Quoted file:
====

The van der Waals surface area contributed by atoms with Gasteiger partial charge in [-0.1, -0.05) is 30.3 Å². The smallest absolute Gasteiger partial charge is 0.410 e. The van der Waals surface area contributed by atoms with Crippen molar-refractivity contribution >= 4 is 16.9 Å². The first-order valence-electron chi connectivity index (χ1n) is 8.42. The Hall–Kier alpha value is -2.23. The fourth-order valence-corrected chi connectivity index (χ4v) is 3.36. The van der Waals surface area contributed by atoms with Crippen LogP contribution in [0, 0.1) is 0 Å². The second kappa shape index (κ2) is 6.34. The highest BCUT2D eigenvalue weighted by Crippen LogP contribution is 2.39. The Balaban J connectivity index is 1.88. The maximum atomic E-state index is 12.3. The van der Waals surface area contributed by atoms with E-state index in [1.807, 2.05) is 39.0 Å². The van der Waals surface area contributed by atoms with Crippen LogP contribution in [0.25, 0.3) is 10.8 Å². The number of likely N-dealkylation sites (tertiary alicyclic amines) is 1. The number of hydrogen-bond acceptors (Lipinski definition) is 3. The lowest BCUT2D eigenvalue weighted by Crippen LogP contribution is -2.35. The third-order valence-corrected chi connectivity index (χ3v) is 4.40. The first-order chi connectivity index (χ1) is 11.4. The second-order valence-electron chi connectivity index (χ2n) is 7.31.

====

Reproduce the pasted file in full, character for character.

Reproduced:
The van der Waals surface area contributed by atoms with Gasteiger partial charge in [-0.1, -0.05) is 30.3 Å². The smallest absolute Gasteiger partial charge is 0.410 e. The van der Waals surface area contributed by atoms with Crippen molar-refractivity contribution >= 4 is 16.9 Å². The first-order valence-electron chi connectivity index (χ1n) is 8.42. The Hall–Kier alpha value is -2.23. The fourth-order valence-corrected chi connectivity index (χ4v) is 3.36. The van der Waals surface area contributed by atoms with Crippen LogP contribution in [0, 0.1) is 0 Å². The second kappa shape index (κ2) is 6.34. The highest BCUT2D eigenvalue weighted by Crippen LogP contribution is 2.39. The Balaban J connectivity index is 1.88. The maximum atomic E-state index is 12.3. The van der Waals surface area contributed by atoms with E-state index in [1.807, 2.05) is 39.0 Å². The van der Waals surface area contributed by atoms with Crippen LogP contribution in [0.25, 0.3) is 10.8 Å². The number of likely N-dealkylation sites (tertiary alicyclic amines) is 1. The number of hydrogen-bond acceptors (Lipinski definition) is 3. The lowest BCUT2D eigenvalue weighted by Crippen LogP contribution is -2.35. The third-order valence-corrected chi connectivity index (χ3v) is 4.40. The first-order chi connectivity index (χ1) is 11.4. The second-order valence-electron chi connectivity index (χ2n) is 7.31.